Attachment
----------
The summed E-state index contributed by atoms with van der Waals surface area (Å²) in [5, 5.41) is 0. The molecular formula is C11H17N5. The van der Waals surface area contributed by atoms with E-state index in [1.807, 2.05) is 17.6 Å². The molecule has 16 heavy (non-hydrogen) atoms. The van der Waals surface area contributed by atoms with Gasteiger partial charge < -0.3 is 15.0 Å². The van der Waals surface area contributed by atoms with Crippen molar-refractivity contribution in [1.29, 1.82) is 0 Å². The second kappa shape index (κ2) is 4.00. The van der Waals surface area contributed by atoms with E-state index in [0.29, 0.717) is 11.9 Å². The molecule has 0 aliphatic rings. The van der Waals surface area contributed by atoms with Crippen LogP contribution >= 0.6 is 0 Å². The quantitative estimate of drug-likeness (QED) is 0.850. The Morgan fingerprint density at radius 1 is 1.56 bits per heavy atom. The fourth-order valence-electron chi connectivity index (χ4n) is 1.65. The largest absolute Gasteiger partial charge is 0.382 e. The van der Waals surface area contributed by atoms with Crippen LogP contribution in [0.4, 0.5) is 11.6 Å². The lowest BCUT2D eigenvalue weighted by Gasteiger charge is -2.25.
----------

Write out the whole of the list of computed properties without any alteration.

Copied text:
The summed E-state index contributed by atoms with van der Waals surface area (Å²) in [5, 5.41) is 0. The molecular formula is C11H17N5. The van der Waals surface area contributed by atoms with E-state index in [1.807, 2.05) is 17.6 Å². The molecule has 16 heavy (non-hydrogen) atoms. The van der Waals surface area contributed by atoms with Gasteiger partial charge < -0.3 is 15.0 Å². The van der Waals surface area contributed by atoms with Crippen molar-refractivity contribution in [1.29, 1.82) is 0 Å². The second kappa shape index (κ2) is 4.00. The van der Waals surface area contributed by atoms with E-state index in [0.29, 0.717) is 11.9 Å². The molecule has 0 aliphatic rings. The van der Waals surface area contributed by atoms with Crippen LogP contribution >= 0.6 is 0 Å². The quantitative estimate of drug-likeness (QED) is 0.850. The Morgan fingerprint density at radius 1 is 1.56 bits per heavy atom. The fourth-order valence-electron chi connectivity index (χ4n) is 1.65. The largest absolute Gasteiger partial charge is 0.382 e. The van der Waals surface area contributed by atoms with Crippen LogP contribution in [0.4, 0.5) is 11.6 Å². The lowest BCUT2D eigenvalue weighted by Gasteiger charge is -2.25.